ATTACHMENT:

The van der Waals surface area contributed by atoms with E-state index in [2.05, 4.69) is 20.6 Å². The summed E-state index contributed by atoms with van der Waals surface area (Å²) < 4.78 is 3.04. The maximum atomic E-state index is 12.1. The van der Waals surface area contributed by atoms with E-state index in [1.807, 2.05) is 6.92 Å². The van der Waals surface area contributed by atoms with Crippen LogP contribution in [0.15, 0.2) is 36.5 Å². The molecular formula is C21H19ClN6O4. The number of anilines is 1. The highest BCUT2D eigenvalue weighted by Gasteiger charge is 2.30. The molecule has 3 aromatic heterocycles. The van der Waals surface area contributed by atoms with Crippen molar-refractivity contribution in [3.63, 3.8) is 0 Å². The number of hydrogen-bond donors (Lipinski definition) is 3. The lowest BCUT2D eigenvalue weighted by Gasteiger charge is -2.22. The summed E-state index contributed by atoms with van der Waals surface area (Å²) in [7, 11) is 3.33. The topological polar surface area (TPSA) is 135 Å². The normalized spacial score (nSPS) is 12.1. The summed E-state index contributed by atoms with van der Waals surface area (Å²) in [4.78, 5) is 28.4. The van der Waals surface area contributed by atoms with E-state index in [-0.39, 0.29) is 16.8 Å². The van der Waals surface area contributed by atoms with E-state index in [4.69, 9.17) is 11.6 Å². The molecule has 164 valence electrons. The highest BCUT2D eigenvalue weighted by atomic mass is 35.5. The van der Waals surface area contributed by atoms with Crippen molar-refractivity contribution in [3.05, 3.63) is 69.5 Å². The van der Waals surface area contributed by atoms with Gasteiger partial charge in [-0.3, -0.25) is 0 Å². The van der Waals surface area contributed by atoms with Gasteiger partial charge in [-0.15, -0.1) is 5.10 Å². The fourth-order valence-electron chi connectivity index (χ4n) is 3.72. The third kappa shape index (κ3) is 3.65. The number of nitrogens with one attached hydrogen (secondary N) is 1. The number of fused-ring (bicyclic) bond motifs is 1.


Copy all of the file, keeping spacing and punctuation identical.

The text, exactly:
The van der Waals surface area contributed by atoms with E-state index in [2.05, 4.69) is 20.6 Å². The summed E-state index contributed by atoms with van der Waals surface area (Å²) < 4.78 is 3.04. The maximum atomic E-state index is 12.1. The van der Waals surface area contributed by atoms with E-state index in [1.807, 2.05) is 6.92 Å². The van der Waals surface area contributed by atoms with Crippen LogP contribution in [0.15, 0.2) is 36.5 Å². The molecular formula is C21H19ClN6O4. The number of anilines is 1. The highest BCUT2D eigenvalue weighted by Gasteiger charge is 2.30. The molecule has 3 aromatic heterocycles. The van der Waals surface area contributed by atoms with Crippen molar-refractivity contribution in [3.63, 3.8) is 0 Å². The number of hydrogen-bond donors (Lipinski definition) is 3. The lowest BCUT2D eigenvalue weighted by Gasteiger charge is -2.22. The summed E-state index contributed by atoms with van der Waals surface area (Å²) in [7, 11) is 3.33. The topological polar surface area (TPSA) is 135 Å². The normalized spacial score (nSPS) is 12.1. The summed E-state index contributed by atoms with van der Waals surface area (Å²) in [4.78, 5) is 28.4. The van der Waals surface area contributed by atoms with E-state index in [-0.39, 0.29) is 16.8 Å². The van der Waals surface area contributed by atoms with E-state index in [4.69, 9.17) is 11.6 Å². The molecule has 164 valence electrons. The highest BCUT2D eigenvalue weighted by atomic mass is 35.5. The van der Waals surface area contributed by atoms with Crippen molar-refractivity contribution in [3.05, 3.63) is 69.5 Å². The van der Waals surface area contributed by atoms with Gasteiger partial charge in [-0.3, -0.25) is 0 Å². The van der Waals surface area contributed by atoms with Gasteiger partial charge in [-0.15, -0.1) is 5.10 Å². The fourth-order valence-electron chi connectivity index (χ4n) is 3.72. The third kappa shape index (κ3) is 3.65. The number of nitrogens with one attached hydrogen (secondary N) is 1. The number of fused-ring (bicyclic) bond motifs is 1.